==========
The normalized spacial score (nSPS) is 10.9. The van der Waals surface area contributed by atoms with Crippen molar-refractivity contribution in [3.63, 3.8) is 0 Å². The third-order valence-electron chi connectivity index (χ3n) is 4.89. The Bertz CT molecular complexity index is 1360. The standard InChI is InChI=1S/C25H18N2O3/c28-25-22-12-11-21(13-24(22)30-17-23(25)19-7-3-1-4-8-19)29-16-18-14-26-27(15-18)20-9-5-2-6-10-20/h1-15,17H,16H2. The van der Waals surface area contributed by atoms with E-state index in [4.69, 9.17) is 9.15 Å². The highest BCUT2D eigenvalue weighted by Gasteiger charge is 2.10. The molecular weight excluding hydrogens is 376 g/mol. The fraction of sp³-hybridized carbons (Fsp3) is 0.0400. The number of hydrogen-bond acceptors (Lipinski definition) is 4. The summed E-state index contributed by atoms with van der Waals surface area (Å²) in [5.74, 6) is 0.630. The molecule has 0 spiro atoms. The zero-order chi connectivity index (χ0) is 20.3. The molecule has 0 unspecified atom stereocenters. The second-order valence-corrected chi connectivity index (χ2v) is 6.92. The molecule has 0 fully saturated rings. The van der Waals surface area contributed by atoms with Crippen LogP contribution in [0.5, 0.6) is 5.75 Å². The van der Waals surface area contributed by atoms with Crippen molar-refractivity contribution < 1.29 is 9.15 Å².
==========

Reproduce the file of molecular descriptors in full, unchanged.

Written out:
The normalized spacial score (nSPS) is 10.9. The van der Waals surface area contributed by atoms with Crippen molar-refractivity contribution in [3.63, 3.8) is 0 Å². The third-order valence-electron chi connectivity index (χ3n) is 4.89. The Bertz CT molecular complexity index is 1360. The standard InChI is InChI=1S/C25H18N2O3/c28-25-22-12-11-21(13-24(22)30-17-23(25)19-7-3-1-4-8-19)29-16-18-14-26-27(15-18)20-9-5-2-6-10-20/h1-15,17H,16H2. The van der Waals surface area contributed by atoms with E-state index in [4.69, 9.17) is 9.15 Å². The highest BCUT2D eigenvalue weighted by Gasteiger charge is 2.10. The molecular weight excluding hydrogens is 376 g/mol. The fraction of sp³-hybridized carbons (Fsp3) is 0.0400. The number of hydrogen-bond acceptors (Lipinski definition) is 4. The summed E-state index contributed by atoms with van der Waals surface area (Å²) in [5.74, 6) is 0.630. The molecule has 0 spiro atoms. The zero-order chi connectivity index (χ0) is 20.3. The molecule has 0 unspecified atom stereocenters. The second-order valence-corrected chi connectivity index (χ2v) is 6.92. The molecule has 0 fully saturated rings. The van der Waals surface area contributed by atoms with Crippen LogP contribution in [0.5, 0.6) is 5.75 Å². The van der Waals surface area contributed by atoms with Crippen molar-refractivity contribution < 1.29 is 9.15 Å².